On the eve of the Los Angeles Dodgers playing their home opener and holding the World Series ring ceremony, a report indicated Trevor Bauer was under investigation by MLB for baseballs used during his start against the Oakland Athletics.
MLB informed all teams prior to Opening Day that they would be collecting baseballs from games and using Statcast data to analyze spin rates in effort to better determine if — or what — pitchers may be using to gain a competitive advantage. MLB has banned foreign substances but loosely policed the rule.
Bauer called the report into question on social media, and Dodgers manager Dave Roberts said he believed the right-hander was being isolated and targeted. After Bauer’s dominant performance in his home debut at Dodger Stadium, the conversation shifted to MLB’s reported investigation.
“Gossip bloggers writing stuff and having no clue about the actual rule or actually knowing the rule, but intentionally writing something without going and investigating,” Bauer began. “I don’t know what the hell that report was about. Basically, so I can explain to everybody what the actual rule is, MLB is just collecting baseballs to do a study.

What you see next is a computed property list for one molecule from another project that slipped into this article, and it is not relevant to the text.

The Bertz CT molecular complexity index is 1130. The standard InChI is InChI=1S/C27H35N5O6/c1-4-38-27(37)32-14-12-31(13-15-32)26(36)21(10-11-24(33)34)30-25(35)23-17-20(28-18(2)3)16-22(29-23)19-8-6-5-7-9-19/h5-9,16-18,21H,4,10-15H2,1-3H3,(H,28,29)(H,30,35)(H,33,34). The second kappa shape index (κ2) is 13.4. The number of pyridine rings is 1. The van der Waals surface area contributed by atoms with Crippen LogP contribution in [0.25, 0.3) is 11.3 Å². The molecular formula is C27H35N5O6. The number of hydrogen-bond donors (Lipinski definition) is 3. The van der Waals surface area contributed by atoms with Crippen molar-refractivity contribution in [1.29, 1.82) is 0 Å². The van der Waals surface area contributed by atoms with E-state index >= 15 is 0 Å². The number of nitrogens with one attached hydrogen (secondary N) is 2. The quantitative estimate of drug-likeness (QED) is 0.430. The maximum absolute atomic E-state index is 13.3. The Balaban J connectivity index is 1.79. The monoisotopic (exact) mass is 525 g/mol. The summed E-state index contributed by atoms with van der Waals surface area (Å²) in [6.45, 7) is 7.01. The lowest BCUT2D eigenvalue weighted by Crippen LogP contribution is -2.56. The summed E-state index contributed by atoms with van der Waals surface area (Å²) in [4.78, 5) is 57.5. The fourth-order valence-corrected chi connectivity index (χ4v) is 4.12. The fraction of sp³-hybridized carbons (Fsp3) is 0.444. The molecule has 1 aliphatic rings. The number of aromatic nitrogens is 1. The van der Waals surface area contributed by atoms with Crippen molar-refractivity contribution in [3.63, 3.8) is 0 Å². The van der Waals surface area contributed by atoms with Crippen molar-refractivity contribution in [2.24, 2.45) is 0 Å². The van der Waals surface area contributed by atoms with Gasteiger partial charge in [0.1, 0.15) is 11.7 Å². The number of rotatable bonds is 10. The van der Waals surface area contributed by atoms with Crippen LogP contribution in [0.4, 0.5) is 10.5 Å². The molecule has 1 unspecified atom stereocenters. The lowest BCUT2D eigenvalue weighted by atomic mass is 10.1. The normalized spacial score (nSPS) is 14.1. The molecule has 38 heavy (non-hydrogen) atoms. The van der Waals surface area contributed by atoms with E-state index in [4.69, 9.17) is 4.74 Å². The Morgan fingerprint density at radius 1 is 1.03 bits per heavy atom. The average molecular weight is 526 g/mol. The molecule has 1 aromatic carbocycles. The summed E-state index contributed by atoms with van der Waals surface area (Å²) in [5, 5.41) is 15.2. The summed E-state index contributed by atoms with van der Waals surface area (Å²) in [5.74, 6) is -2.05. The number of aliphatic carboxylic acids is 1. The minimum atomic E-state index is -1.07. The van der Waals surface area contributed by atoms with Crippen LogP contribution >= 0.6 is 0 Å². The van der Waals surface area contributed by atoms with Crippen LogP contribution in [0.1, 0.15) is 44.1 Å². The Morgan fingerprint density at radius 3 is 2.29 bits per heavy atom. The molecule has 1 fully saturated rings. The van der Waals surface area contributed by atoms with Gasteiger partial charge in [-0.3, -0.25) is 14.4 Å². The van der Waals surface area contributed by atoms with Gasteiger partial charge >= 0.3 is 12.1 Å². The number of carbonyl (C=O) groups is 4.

“They’re not doing anything with them. No one is under investigation. These gossip bloggers just out here writing stuff to try to throw water on my name or whatever. I don’t know. Just personal vendettas, I guess.”
Bauer has not spoken with anyone from the league’s office about the baseballs used, nor does he expect to. “There wouldn’t be any communication because they’re just collecting baseballs from every single game and every single pitcher, and doing an internal study,” he added.
“I don’t know why they would communicate with me, because nothing is different from the baseballs they took from me and baseballs they took from every other pitcher in that game and baseballs they’ve taken in every other game during the season. There’s literally no difference between any of that.
“So when you have somebody that intentionally comes out and writes something slanted — I’m all for a clickbait headline. I get the benefit of that.
“But when you’re going to sit there and write an article and not even go and understand the rule or intentionally ignore the fact that you know the rule just so you can intentionally pile on someone, that’s such a joke of an article.”
Bauer felt no-hitter was within grasp
Other than issuing back-to-back walks in the second inning, Bauer was nearly flawless against the Colorado Rockies. He allowed just one hit — on a swinging bunt — and collected nine strikeouts over seven shutout innings.
“I was a sliding backhand away from probably throwing a no-hitter,” Bauer said of the infield single. “I had really good stuff. I wish I could’ve been a little more accurate on that throw.”
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